Remember that Han Solo prequel movie that’s part of the new expanded universe Disney wants to create (by tossing out the old one)? Well there’s a snag as thanks to some backstage arguing it just lost the two directors for the movie. What does this mean for the movie? It’s still coming but you have to imagine Solo fans will have to wait a little longer.
There’s a section of the second chapter of Seduction Of The Innocent I didn’t go over because the darn thing ran two parts to begin with. That’s more than Chapter By Chapter ever gets for a single chapter. It’s like the opposite of The Black Stallion’s Ghost where I actually combined chapters. The section was on comics involving drugs and one comic he brought up was Teen-Age Dope Slaves, which is actually Harvey Comics Library #1, but if he can’t figure out Superman I don’t expect him to understand the bizarre titling system of 1950s comics. Whiz Comics #2 is the first issue for example.
When adolescent drug addiction had finally come to public attention, it led to the publication of lurid new comic books devoted entirely to the subject, like the one with the title, Teen-Age Dope Slaves. This is nothing but another variety of crime comic of a particularly deplorable character.
So I had to check this book out, because it’s the closest thing to a source name I’ve seen in this book, and I have to wonder if Fredric Wertham even bothered to look into it. This is not a comic that is going to push kids into drugs. Nothing about this comic makes drugs look cool. You know why? IT’S AN ANTI-DRUG PSA COMIC! Wertham seems to come from the “ignore it and it will go away” school which is funny considering that one woman who thought ignoring the neighborhood kids molesting girls and breaking into houses was the answer and was surprised to see things keep getting worse. How stupid can you be? The only thing that comes from not warning kids about drugs is that they won’t be prepared when they’re offered the stuff and are told how cool it is to see planets shooting out of your fingernails based on what color they turned. And you wonder why I have issues with the psychiatric community? With the past few years I’ve had I could probably use some therapy but guys like this is why I’d rather not.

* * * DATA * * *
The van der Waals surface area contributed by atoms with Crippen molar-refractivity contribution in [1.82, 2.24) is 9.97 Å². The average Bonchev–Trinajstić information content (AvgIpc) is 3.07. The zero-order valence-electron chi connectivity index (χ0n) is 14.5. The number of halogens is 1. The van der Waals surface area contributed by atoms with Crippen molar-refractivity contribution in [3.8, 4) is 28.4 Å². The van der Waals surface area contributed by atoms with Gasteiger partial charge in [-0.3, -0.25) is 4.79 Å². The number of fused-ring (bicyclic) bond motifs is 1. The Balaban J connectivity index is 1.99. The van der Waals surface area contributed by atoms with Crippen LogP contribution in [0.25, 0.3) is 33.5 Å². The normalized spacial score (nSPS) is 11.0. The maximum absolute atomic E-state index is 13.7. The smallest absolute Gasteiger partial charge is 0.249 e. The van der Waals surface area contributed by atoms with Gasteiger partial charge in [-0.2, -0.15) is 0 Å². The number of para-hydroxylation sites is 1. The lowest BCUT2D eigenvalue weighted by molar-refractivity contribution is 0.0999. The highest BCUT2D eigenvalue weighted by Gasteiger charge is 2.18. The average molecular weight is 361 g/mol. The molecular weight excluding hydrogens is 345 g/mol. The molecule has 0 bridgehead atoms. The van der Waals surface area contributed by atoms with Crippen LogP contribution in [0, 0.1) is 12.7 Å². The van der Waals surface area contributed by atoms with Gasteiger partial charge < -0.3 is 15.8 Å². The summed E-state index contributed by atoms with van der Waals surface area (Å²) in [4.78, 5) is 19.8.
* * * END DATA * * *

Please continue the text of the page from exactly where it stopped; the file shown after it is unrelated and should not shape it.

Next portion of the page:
But back to the comic. The story features comic strip character Rex Morgan, MD, the creation of two comic creators and a doctor who doesn’t want to be named. I’ve never really read the comic so I can’t tell you anything about it. What’s important is this comic, as Rex and his nurse (and future wife from what I just read), June Gale, are drawn into the life of a promising young football star who becomes addicted to drugs. I don’t know if this was created for Harvey Comics Library or not, but it’s written like a newspaper strip, in that you have things being repeated that the reader should already know from a few pages back. The question is how off the mark was Wertham with this one? To be honest I though this was a visit to crazy town. I was surprised.
Harvey Comics Library #1
Harvey Comics (April, 1952)
“Teen-Age Dope Slaves”
(so when did we lose the hyphen in “teenage”?)
WRITER: Nicholas Dallis?
PENCILERS: Marvin Bradley [as Bradley] & Frank Edgington [as Edgington]
INKERS: Marvin Bradley [as Bradley] & Frank Edgington [as Edgington]
This is all the credits you got from comics in those days and I can’t help but think Comic Book +, the website I got this from, was guessing on some of the credits they gave at the time. Oh don’t worry, these comics are in public domain, so you can read this one along with me free and legal.
Dragon Ball Z #6
originally published by Shueisha, Inc (1983)
“A Warrior In Hell”
produced by Bird Studio
WRITER/ARTIST: Akira Toriyama
ENGLISH ADAPTATION: Gerard Jones
TRANSLATION: Lillian Olsen
TOUCH-UP ART/LETTERING: Wayne Truman
EDITOR: Trish Ledoux
No, no the TV show host, although I have to admit I don’t understand this one either. DC may be unwilling to do crossovers with Marvel anymore but they’ll apparently do it with anyone else, including a former Marvel-licensed series. ICv2 is reporting that DC is having Wonder Woman join forces with currently Dark Horse-licensed Conan The Barbarian. Considering the Conan franchise takes place a really long time ago, and not in any normal dimension (granted that didn’t stop Marvel from doing a storyline where Conan traveled to the modern DCU), how are they going to get together?
Yesterday we looked at the first part of this chapter, as Wertham described crime comics as any comic depicting crime, and if you think it was limited to police and detective stories you’re going to be surprised. I’m hoping that this won’t take a third part, as Wertham also puts superhero comics, jungle comics, and Westerns under the “crime comic” banner. That does kind of make sense…but how do romance comics fit in? Well let’s just right in to where we left off and find out. Follow along if you can.
Marvel Comics (May, 1997)
WRITER: Kurt Busiek
PENCILER: Mark Bagley
INKER: Vince Russell
COLORIST: Joe Rosas
LETTERING: Dave Lanphear & OG
EDITOR: Tom Brevoort